So on the Monday, my waters broke at 5am. 

I woke up in a puddle of water, I was questioning if I actually wet myself, so I popped up to my cousin and told her what had happened etc. She told me to go and wake my mom and that I need to contact the hospital because my labour could move very quickly.

So I woke my mom up. I had no pains what so ever, so we made breakfast and I was convinced that I would be like Kourtney Kardashian, I would be able to gracefully have a shower, pace myself, do my makeup.

No. Pain began to hit. And it was all in my back and it was no joke.

This was around 8am. I had phoned the hospital at 6:30am explaining my waters had gone, and they told me to go to the hospital for 9am If I’m not getting any pains and to my hospital bag because they would keep me in because I was 36 weeks.

So this pain was horrendous. I like to think I have a high pain tolerance level but labour pains are unexplainable.

Every contraction was exhausting from the get go. My back felt like it was breaking. 

When we first got to the hospital the midwife said to me “it might be a water infection” I completely lost it and shouted at her to check me because this was definitely not a water infection! 

I was 3cm dialated when they checked me. I went to run a bath to help the pain, but I couldn’t get comfortable because of my back.

I had signs a few weeks before of my mucus plug, but during my labour the full show was there.

When I was 5cm that’s when they moved me into a room and that’s when I could use the gas and air which was amazing.

I also had pethadine which made me very sleepy. 

Because my blood pressure was so high, and because my little ones heart beat was mimicking mine, I had to be laid on a bed with a monitor on my stomach, a heartbeat monitor on my baby’s head and also someone checking my blood pressure constantly.

When I got to 7cm, every time a contraction was coming my whole body would shake and I’d feel cold. My mom was scared that there was something wrong.

I opted for an epidural at some point and I had the man tell to me about having it and what he was going to do. If I’m honest the pethadine made me so drowsy I kept falling asleep on him and I remember saying “I am listening, I’m just closing my eyes” 😂.

I was very close to having a c-section.  

I got to 10cm very quickly, and that’s when I shot up alert. I needed to push! 

The midwife tried stopping me before checking me, and my mom stopped me because of what the midwife said.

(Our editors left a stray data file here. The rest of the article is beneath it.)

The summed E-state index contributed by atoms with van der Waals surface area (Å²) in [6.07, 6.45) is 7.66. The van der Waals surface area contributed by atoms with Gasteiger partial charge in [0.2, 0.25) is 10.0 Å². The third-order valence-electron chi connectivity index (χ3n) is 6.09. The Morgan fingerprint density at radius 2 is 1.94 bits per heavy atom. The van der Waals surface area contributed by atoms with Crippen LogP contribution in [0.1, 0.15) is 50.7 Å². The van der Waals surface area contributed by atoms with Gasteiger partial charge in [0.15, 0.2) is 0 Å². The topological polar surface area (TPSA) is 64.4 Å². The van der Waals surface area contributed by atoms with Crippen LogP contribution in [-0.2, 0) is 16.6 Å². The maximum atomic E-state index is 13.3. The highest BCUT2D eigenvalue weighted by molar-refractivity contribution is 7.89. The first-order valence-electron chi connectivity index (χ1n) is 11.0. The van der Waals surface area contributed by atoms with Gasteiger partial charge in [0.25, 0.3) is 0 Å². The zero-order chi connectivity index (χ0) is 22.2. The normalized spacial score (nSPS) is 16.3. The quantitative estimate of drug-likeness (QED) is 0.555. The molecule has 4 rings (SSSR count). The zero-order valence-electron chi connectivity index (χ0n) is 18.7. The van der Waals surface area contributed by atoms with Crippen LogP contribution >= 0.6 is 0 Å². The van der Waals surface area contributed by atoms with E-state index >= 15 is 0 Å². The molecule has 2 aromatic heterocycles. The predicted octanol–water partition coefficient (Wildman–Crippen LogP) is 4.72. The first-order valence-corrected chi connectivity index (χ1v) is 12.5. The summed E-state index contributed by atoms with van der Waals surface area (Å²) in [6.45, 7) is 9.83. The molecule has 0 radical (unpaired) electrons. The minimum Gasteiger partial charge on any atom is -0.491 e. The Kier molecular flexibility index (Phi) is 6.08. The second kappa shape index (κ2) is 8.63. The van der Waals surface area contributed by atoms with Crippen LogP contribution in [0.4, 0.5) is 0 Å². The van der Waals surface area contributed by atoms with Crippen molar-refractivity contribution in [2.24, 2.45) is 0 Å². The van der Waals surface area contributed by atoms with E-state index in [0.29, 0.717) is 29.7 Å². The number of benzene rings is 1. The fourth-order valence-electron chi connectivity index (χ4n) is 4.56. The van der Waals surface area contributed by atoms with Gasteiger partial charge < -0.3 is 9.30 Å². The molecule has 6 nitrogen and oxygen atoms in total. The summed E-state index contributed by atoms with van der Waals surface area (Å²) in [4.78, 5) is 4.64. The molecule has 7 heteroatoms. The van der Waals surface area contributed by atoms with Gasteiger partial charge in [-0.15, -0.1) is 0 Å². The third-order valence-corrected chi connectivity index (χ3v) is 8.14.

Because I was strapped to the bed and I couldn’t get up to move, the sensation was so intense I even begged her to let me go to the bathroom.

She checked me, and as I looked at her she was smirking and I knew she could see my baby.

She then gave me the ok to push, so every time she told me to push I did. It was so exhausting but at the same time my body had the urge to push it was such an unexplainable feeling.

When his head came out, I remember when I was pregnant people called this the ring of fire, and I would honestly say that was the second most painful thing in my whole labour, but it didn’t last long.

Soon after his whole body came out and we could hear him cry instantly. My baby was finally born at 1:31pm.

They put him on me for skin to skin and this was the most amazing moment of my whole life.

His eyes opened to take a look at me and I instantly fell in love.

He took his first feed and latched on straight away. It was all amazing, but also very quick because he was drowsy.

A lot of moms said that they needed an injection to deliver their placenta, but my midwife just massaged my stomach and it sort of just came out. I didn’t see it and didn’t want to if I’m honest. 

I was examined and was told I needed stiches. I had a lot of grazing and a 2nd degree tear. 

They numbed me which was actually the 1st most painful thing in my labour experience because the injections stung severely, and then they stitched me up.

The stitches were uncomfortable but they were the last thing on my mind. 

Afterwards they gave me tea and toast and told me that I could get up for a shower. Looking at my stomach flappy, and different now that I had given birth was so weird.